A week or two ago I participated in the ninety niner cycle race. I started in E group, which started out far too slowly for a race, so I decided to hammer hard from the start and see how far an all out effort would take me. It was raining and quite windy in sections. The out of season rain had dissolved what I thought to be fertiliser and other chemical which had been spilt on the road by farm trucks and the water that sprayed up from other riders’ wheels left a funny taste in my mouth. I was enjoying the race though.
Towards the end of the ride, after bridging the gap from group to group, and riding among C and D group my legs had given just about all that they could. As I was approaching Vissershok, which has a decent 1.1km stretch at 9% gradient, I had a flashback to one of the last times I can remember riding out in the Northern Suburbs. It was the 1992 Falke Funride, my second ever funride. I was 11 years old and I was inexperienced. You cannot buy experience. I was suffering out somewhere in the farmlands, when I decided it was time for some nutrition. I hauled out the energy supplement of that era, corn syrup! I can remember riding along on my “outeniqua” mountain bike fussing with the sachet and really battling to open it. I decided that I needed two hands and promptly slammed on brakes! No sooner had I done this, a big fat dude slammed into the back of me and we both crashed. I landed on his lap. I remember him being very upset and I also remember that he was riding a very nice bike – and that the seat tore in the incident.
I rode off, a bit shaken, and wondering why such a big guy was drafting an 11 year old!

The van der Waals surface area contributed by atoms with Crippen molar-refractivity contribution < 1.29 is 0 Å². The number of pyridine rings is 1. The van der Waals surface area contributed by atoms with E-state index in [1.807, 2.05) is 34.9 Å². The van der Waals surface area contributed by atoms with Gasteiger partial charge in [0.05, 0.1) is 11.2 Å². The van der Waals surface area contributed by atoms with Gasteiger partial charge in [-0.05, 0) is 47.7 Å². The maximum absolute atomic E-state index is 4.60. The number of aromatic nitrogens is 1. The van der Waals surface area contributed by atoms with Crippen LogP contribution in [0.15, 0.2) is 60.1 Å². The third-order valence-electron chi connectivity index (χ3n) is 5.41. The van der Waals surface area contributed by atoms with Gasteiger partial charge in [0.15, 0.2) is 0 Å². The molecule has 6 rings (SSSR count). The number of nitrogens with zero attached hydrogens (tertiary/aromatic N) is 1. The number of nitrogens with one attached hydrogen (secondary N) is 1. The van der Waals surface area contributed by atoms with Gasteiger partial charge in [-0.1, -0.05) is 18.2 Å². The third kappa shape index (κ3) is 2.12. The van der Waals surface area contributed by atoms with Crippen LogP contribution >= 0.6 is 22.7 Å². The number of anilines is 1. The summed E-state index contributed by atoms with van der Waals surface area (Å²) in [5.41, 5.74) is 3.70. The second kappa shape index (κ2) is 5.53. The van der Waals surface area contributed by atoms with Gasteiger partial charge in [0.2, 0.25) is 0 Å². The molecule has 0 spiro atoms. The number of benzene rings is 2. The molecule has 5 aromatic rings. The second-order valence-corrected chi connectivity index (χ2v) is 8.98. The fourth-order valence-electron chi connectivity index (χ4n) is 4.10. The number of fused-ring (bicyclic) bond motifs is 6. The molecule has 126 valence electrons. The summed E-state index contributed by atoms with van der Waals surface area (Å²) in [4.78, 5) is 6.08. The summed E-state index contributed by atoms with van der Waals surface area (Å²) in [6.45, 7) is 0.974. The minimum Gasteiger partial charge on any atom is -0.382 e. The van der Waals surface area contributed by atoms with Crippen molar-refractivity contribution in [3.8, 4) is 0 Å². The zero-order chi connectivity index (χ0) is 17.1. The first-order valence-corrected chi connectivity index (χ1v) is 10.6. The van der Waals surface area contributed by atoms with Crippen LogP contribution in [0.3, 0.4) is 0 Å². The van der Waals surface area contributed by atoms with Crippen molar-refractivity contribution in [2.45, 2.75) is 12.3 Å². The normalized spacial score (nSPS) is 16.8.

As I ground up Vissershok in the ninety niner I thought about that crash, and I thought about how long I have been cycling for and how so much has changed in the interim, from sports nutrition, to the bikes we ride these-days and to how much harder it is for me to climb these days because I am so much heavier. I thought about how in those days I would hit the wall hard, often with more than 50km to go in a ride and how I could ride a serious distance in a hypoglycemic state. I thought about how in that state of suffering, quick strong riders doing the “long route”, with massive calf muscles and with A, B, C, D and E numbers on their backs would fly past me as I limped to the finish line. I thought about how I would lie on the couch broken for the rest of the day. They were all good, pleasant thoughts that I look back on with massive fondness now. And I figured that often the key to enduring suffering is the awesome memories that emerge and the experiences that you cherish. Because of the memories of my early cycling days, I have got to say that I enjoyed the ninety niner a whole lot more than I would have otherwise, and Vissershok became a special reminder of awesome memories, and not just an incredibly difficult climb ending an otherwise pretty miserable race.